Four years after back injuries caused him to stop playing the drums, and three years since the release of his last solo album, Phil Collins says he's considering returning to the stage, possibly even as part of a Genesis reunion. The legendary rock band hasn't performed together since 2007.
The second album from Genesis' now-legendary five-man lineup didn't exactly arrive with much fanfare. Before 'Foxtrot,' the group had never had a Top 20 album, and its most recent effort, 'Nursery Cryme,' had been as intriguing as it was inconsistent. 'Foxtrot,' however, finally found a way to balance the whimsy of the group's earliest music, its quickly developing flair for longform narratives and a newly discovered rock brawn -- setting a template for brilliantly overblown concepts that would spark a sequence of early 1970s-era prog-rock triumphs.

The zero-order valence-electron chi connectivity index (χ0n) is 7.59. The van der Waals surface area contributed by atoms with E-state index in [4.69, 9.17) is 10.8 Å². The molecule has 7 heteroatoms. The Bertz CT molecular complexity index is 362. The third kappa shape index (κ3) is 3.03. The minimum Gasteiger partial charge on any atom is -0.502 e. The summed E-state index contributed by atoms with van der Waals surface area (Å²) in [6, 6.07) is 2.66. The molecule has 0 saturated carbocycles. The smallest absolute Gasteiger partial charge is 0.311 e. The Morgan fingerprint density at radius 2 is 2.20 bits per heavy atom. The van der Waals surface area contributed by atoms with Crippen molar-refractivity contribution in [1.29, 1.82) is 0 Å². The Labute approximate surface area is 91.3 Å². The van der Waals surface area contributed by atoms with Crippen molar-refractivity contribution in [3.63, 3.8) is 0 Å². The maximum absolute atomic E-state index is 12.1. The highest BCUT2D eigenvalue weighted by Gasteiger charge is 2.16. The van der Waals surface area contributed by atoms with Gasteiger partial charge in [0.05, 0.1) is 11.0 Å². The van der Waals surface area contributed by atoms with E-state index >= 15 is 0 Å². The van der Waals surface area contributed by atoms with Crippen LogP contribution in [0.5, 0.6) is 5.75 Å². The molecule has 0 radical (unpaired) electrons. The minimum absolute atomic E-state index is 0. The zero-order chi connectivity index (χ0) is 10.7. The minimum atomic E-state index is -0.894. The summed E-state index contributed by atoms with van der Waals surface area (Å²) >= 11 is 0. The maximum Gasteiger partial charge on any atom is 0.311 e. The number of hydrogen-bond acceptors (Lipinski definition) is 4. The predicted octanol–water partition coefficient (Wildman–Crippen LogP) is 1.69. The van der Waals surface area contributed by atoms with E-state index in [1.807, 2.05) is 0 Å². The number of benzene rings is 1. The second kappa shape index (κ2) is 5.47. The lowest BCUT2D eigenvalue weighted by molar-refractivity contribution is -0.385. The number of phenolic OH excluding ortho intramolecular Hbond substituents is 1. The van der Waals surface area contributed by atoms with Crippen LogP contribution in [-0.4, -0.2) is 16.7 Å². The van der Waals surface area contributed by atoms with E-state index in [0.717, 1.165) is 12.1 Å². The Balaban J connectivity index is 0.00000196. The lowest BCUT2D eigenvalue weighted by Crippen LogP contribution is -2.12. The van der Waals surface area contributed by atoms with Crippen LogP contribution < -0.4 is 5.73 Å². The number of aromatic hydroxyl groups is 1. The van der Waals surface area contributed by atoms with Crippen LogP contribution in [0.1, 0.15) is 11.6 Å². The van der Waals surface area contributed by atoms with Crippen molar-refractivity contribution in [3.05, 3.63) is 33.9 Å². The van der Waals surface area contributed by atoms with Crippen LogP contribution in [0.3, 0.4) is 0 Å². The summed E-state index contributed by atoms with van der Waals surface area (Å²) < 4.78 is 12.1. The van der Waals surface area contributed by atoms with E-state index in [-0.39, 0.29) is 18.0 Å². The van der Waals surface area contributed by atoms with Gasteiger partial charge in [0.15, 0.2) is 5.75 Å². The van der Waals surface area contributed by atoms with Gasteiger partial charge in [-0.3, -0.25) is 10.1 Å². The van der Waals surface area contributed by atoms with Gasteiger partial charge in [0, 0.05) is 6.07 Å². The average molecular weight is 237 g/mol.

On Aug. 15, 1975, it was officially announced that Peter Gabriel had left Genesis. The announcement followed weeks of speculation that a split was about to occur. At the time, a record company spokesman issued a statement that Gabriel was leaving the band to concentrate on "other literary and experimental interests outside of music."
How exactly did Genesis, progressive rock's defining band, manage to survive so much turmoil? The group weathered the loss of key members and a shifting musical landscape to produce '. . . And Then There Were Three . . .,' the 1978 album that introduced a leaner three-man lineup and helped them move from prog toward the poppier sound that would define their career in the '80s.
Genesis are rightfully regarded as one of the most innovate and eclectic progressive rock bands of all-time. But -- a couple late-era Phil Collins belters aside -- they're not remembered as cookie-cutter pop balladeers. Timing is everything: On Feb. 23, 1968, these British lads got off to an awkwardly uncharacteristic start with debut single, 'The Silent Sun,' the most saccharine, lightweight ditty in their entire discography.